# NPN Transistor Question - Reverse Voltage a concern?

Discussion in 'Homework Help' started by Kurt_051, Nov 11, 2015.

1. ### Kurt_051 Thread Starter New Member

Nov 11, 2015
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In a lab I am working on, the following circuit is covered. V_in is an AC power source operating at a constant RMS voltage. It's important to note that the transistor will only be operated in saturation mode.

Explicitly mentioned in the introduction is that the 1n914 diode is used to prevent excessive reverse voltage. My question is, why would this even be a concern for a transistor operating in saturation mode? The voltage at [tex]V_{b} [/tex] is going to be greater than the voltages at [tex]V_c and V_e [/tex], so current will never be flowing backwards other than the typical AC direction switch. How is reverse voltage a concern here?

PS: This is my first time posting in All About Circuits and while I read the LaTeX sticky prior to posting this, it appears that my stuff isn't rendering, what am I doing wrong? The "plain" (command?) is present in my actual writing/editing but doesn't appear when posted and duly those sections are not in LaTeX.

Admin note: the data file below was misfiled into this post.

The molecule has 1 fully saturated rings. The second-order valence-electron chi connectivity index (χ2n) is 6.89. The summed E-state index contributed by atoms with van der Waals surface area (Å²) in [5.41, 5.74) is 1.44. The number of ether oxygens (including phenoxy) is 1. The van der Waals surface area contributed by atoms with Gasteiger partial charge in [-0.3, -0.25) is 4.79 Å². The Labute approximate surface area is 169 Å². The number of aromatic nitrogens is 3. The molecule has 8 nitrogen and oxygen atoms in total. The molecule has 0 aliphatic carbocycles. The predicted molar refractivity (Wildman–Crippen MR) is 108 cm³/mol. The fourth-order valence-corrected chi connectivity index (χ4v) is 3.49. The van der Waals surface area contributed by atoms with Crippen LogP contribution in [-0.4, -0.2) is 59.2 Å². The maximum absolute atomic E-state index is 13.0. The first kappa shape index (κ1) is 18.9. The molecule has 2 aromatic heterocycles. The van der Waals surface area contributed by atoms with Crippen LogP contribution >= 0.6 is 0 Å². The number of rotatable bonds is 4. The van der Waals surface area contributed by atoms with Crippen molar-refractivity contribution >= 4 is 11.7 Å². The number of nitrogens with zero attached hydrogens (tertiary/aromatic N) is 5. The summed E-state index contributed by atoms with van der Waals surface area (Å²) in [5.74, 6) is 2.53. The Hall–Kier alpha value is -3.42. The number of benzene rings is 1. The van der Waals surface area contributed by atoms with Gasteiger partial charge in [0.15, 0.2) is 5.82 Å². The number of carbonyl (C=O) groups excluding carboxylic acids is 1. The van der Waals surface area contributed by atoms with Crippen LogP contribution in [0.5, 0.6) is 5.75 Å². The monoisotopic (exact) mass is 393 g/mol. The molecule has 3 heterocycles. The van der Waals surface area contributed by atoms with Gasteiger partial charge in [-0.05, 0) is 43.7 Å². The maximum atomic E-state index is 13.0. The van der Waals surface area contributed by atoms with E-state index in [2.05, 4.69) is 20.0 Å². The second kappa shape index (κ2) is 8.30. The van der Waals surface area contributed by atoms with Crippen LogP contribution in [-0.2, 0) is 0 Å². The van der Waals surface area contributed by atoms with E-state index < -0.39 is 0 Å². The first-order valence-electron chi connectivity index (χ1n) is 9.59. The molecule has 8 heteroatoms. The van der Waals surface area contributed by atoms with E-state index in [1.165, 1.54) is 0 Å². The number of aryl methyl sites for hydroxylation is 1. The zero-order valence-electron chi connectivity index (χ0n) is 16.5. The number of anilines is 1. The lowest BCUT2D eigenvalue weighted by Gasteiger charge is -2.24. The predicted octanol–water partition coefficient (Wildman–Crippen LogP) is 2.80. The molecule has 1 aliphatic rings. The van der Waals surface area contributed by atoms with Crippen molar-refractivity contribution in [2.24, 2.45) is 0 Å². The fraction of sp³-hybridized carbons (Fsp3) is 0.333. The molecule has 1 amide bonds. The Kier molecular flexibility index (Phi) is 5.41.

2. ### dl324 Distinguished Member

Mar 30, 2015
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What have you learned about the effect of breaking down the base emitter junction?

Leave out the "plain" directive.
The voltage at $\small V_{b}$ is going to be greater than the voltages at $\small V_c$ and $\small V_e$

3. ### Kurt_051 Thread Starter New Member

Nov 11, 2015
6
0
What have you learned about the effect of breaking down the base emitter junction?

Wait, is this related to voltage breakdown since that path in the transistor is effectively a diode?

I'm guessing the reverse voltage consideration is if enough of a negative voltage is applied across the base-emitter path such that the diode begins to breakdown and is no longer able to block voltage/current in that direction, *then* it does become a concern. Is that right?

PS, how did you quote? Edit: And are we not able to edit our OP's in a thread? I don't see the edit button on my first post.

Feb 17, 2009
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5. ### dl324 Distinguished Member

Mar 30, 2015
3,250
626
If the base-emitter junction broke down, what effect would that have on the circuit?

Have you studied what breaking down the base-emitter junction could do to the transistor?
The default action to reply is to quote the message you're replying to. If you want to quote multiple messages, you use the "+Quote" button.
You should have an "Edit" button available on any of your posts. I've only started one thread and it had an edit option.

Feb 17, 2009
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7. ### Kurt_051 Thread Starter New Member

Nov 11, 2015
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I'm not sure what breaking down the base-emitter junction would do other than change the direction of current heading through the transistor. I think it's fair to assume that if the base-emitter diode broke down that the voltage of the emitter is higher than the voltage of the base and thus current is headed back towards the power source.